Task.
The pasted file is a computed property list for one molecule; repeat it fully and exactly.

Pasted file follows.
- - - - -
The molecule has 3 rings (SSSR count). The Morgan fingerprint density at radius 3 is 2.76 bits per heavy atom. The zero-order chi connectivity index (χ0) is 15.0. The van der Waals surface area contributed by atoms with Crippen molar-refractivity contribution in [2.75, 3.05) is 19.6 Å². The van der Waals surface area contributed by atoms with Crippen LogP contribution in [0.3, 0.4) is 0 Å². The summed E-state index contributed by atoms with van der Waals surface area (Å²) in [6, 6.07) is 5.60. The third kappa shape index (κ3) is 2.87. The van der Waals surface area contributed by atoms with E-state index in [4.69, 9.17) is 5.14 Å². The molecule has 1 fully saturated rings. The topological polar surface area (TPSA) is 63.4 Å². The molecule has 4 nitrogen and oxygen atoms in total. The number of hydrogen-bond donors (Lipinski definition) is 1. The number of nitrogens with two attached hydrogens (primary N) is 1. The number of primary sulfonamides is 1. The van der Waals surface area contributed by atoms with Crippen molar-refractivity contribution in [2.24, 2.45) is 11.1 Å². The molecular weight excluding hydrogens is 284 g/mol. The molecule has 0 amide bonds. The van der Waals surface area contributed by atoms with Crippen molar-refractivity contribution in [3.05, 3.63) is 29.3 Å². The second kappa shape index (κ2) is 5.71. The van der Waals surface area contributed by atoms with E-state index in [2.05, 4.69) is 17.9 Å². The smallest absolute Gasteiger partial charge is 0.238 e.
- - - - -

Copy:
The molecule has 3 rings (SSSR count). The Morgan fingerprint density at radius 3 is 2.76 bits per heavy atom. The zero-order chi connectivity index (χ0) is 15.0. The van der Waals surface area contributed by atoms with Crippen molar-refractivity contribution in [2.75, 3.05) is 19.6 Å². The van der Waals surface area contributed by atoms with Crippen LogP contribution in [0.3, 0.4) is 0 Å². The summed E-state index contributed by atoms with van der Waals surface area (Å²) in [6, 6.07) is 5.60. The third kappa shape index (κ3) is 2.87. The van der Waals surface area contributed by atoms with E-state index in [4.69, 9.17) is 5.14 Å². The molecule has 1 fully saturated rings. The topological polar surface area (TPSA) is 63.4 Å². The molecule has 4 nitrogen and oxygen atoms in total. The number of hydrogen-bond donors (Lipinski definition) is 1. The number of nitrogens with two attached hydrogens (primary N) is 1. The number of primary sulfonamides is 1. The van der Waals surface area contributed by atoms with Crippen molar-refractivity contribution in [2.24, 2.45) is 11.1 Å². The molecular weight excluding hydrogens is 284 g/mol. The molecule has 0 amide bonds. The van der Waals surface area contributed by atoms with Crippen molar-refractivity contribution in [3.05, 3.63) is 29.3 Å². The second kappa shape index (κ2) is 5.71. The van der Waals surface area contributed by atoms with E-state index in [2.05, 4.69) is 17.9 Å². The smallest absolute Gasteiger partial charge is 0.238 e.